Here’s my futile act of resistance against posting screenshots of algorithmically
generated “Your Top Songs 2018” playlists.
eli keszler - stadium
This album broke my brain during a late night subway ride. It sounds like the city more than any: the predictable randomness of machinery; the steel scrapes of the train bouncing through the tunnel; the steady, ethereal drone of electricity; a beeping that you can’t place. Two men board a nearly empty subway car, sit on opposite sides and start chirping each other like only old friends can.
The Pacific Northwest has a very specific architectural feeling to it.
Dark wet concrete, sometimes pitted and rusty from the sea air, seems at home against the rippled grey sky. The damp greens and browns of parks and public spaces are a natural contrast against the monochrome palette of giant cement staircases poured over the hilly landscape. Extremely comfortable ergonomic shoes on a really hard surface.
I can’t stop watching these videos. They illustrate the present era
of participatory media better than anything else I’ve seen; how social media
encourages us to make an event out of everything. They are America’s last grasps at two absolutes it has relied on: gender rigidity and the internal combustion engine.
So I’m at the ambient show—total ripper—and there’s this drone metal act
killing it. Great sense of dynamics and atmosphere but going all way in on the
theatrics (QT forest nymph on ethereal vocals, complete with True Detective S1
leaf crown) but something was missing: fog machine. You can’t have drone metal
without some smoke emerging from whatever bog you crawled out of. Do us all a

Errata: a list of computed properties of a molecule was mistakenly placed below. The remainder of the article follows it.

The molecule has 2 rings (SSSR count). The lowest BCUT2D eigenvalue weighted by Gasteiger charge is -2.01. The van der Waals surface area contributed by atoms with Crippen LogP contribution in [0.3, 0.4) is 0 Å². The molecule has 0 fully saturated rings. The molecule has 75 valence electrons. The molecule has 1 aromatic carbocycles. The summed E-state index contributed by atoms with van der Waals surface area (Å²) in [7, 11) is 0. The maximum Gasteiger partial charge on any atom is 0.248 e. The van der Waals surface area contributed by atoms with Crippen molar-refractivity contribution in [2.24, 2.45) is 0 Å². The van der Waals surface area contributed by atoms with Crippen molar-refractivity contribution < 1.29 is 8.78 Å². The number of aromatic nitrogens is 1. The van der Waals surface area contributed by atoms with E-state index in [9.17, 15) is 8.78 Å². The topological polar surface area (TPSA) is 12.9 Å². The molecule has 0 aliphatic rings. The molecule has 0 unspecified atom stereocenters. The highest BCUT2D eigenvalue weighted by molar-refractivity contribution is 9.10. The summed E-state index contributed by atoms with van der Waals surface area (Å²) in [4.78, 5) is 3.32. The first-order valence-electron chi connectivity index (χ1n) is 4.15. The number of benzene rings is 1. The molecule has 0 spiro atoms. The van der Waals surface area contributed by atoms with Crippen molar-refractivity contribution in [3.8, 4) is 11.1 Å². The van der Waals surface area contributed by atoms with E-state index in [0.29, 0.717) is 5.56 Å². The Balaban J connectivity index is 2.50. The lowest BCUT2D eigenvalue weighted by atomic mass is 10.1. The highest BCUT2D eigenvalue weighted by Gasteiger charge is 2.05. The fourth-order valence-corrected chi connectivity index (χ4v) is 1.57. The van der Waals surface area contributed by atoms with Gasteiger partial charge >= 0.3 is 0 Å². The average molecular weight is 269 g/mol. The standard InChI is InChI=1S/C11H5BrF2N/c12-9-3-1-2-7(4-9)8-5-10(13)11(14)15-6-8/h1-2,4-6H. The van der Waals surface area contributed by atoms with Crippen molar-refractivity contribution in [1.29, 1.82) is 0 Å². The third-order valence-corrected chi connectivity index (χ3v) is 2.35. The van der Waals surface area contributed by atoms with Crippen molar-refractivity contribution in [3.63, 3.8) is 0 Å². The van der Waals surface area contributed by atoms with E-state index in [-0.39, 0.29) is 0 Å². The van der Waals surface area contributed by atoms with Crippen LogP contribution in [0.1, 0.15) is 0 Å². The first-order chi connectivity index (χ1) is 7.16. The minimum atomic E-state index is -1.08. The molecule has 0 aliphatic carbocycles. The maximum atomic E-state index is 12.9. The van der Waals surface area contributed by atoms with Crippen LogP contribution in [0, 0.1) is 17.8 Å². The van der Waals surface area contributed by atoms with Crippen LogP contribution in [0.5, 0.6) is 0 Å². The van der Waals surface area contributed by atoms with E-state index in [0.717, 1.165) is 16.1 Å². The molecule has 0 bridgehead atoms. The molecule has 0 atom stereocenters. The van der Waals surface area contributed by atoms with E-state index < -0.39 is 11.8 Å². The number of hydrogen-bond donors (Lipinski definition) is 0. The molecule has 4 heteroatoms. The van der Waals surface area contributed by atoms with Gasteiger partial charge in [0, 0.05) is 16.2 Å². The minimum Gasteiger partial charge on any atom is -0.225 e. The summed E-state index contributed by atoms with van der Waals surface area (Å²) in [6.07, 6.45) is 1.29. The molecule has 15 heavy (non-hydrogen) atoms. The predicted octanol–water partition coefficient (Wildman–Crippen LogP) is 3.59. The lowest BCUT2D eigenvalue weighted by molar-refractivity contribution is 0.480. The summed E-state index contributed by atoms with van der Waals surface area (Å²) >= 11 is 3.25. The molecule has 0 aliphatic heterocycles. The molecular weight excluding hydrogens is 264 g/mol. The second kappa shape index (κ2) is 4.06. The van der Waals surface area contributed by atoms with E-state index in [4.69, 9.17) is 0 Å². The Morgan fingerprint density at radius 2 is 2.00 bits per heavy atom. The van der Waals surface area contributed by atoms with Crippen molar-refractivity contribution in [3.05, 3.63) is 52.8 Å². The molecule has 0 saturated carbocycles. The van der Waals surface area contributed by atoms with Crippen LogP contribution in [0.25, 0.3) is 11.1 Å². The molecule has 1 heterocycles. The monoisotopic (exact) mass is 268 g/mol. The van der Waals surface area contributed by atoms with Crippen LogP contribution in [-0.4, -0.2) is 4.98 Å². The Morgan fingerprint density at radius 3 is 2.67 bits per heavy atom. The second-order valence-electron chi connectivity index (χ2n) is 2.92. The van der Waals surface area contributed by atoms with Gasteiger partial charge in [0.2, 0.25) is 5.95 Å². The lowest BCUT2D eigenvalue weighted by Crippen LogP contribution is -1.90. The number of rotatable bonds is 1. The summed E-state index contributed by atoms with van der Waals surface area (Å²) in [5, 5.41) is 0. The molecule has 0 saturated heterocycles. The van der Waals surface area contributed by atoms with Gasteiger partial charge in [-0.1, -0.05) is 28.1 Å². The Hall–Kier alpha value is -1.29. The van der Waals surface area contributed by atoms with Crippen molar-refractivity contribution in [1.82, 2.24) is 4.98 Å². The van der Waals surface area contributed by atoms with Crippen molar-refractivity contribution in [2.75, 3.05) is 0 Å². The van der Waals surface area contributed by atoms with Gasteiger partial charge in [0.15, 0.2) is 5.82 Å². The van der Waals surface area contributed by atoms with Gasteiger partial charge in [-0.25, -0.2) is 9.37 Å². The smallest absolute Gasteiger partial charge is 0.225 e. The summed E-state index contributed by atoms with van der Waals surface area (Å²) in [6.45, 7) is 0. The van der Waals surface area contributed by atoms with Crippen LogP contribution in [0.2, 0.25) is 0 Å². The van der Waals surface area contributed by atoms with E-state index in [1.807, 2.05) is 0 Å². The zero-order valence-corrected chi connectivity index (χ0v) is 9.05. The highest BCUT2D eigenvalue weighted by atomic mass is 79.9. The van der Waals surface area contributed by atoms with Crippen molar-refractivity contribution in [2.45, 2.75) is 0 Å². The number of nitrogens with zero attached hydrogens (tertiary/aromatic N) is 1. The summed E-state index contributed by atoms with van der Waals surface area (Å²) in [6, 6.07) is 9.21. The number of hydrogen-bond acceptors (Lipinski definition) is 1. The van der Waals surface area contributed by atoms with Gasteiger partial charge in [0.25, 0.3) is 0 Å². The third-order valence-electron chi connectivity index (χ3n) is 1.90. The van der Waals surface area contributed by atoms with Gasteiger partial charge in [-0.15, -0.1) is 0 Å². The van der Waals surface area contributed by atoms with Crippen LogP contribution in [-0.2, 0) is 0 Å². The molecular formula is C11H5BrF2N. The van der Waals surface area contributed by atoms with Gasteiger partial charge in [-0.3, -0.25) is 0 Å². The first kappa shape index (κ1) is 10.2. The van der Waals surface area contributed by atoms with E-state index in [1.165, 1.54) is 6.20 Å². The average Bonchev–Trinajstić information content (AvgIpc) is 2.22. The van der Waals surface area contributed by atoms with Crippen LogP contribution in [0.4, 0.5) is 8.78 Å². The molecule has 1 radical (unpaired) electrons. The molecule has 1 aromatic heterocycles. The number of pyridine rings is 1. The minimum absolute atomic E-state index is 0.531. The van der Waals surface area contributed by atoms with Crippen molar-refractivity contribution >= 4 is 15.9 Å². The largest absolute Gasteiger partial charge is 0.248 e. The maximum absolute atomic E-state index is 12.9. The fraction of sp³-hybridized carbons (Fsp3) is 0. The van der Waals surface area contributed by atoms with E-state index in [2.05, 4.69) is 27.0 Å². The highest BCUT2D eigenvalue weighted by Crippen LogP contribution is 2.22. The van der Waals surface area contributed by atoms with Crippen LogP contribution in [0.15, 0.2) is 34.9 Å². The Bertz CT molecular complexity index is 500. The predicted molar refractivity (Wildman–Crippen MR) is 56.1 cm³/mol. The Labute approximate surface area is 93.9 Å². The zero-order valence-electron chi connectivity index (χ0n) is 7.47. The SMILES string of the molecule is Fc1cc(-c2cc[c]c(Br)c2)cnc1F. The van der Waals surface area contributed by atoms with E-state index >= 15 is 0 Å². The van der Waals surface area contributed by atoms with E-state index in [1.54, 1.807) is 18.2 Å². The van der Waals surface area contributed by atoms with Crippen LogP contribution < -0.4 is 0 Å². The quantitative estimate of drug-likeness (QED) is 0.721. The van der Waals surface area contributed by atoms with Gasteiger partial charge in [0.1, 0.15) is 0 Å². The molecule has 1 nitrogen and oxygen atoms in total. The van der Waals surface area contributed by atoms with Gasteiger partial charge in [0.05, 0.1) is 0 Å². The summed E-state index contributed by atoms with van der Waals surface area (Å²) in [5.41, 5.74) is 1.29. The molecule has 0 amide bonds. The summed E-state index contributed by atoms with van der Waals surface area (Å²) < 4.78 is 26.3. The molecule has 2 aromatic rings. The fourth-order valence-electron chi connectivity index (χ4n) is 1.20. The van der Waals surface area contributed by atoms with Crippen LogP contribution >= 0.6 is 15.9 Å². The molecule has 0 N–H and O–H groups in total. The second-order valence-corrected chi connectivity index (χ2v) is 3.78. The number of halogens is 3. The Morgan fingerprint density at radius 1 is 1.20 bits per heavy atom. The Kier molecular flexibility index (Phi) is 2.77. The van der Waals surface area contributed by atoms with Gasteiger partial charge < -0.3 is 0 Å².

favor and head on over to Long and McQuade and properly set the scene.
Then, right as the dronetown headliner starts their singular note of the
evening this guy in front of me presents, I shit you not, a full bag of Nacho
Cheese Doritos and starts eating them one by one. I’m trying not to just
totally lose it laughing my ass off.
I look around and suddenly the magic is gone. The whole room smells like too
many masters degrees. Everyone has found a way to stand in an even more awkward
way than the person next to them. I start to hear that note again and it’s
suddenly a dialtone.
I think about conspiracy theorists a lot, reading about them when I can.
Obviously there’s some degree of grifting going on, but it’s near impossible to
tell where the grifting ends and the belief begins. People in sales talk about
believing in what you’re selling, but does someone selling tickets to a seminar
on chemtrails? I’m sure at some point they saw it as a way to make money, or to
gain notoriety, or even just some friends. They begin as impostors but get in
too deep. They eventually fully embody their views and they’re swallowed whole;
the person indistinguishable from their gospel.
I work in tech, and ‘impostor’ is instead used from the inside looking out. An
impostor in this sense is somebody who feels like they lack the skills or
knowledge to succeed in their company. This is obviously a threat to anyone’s
ability to be successful but this is not about that. There are plenty of better
words about that elsewhere.
The bigger problem are the people who are impostors in the other way: they believe
it so hard that they cease to be real people.
You see it most clearly during a fire drill. The filing cabinet for small
startups spills all its disruption into the street. I’m told that’s a shirt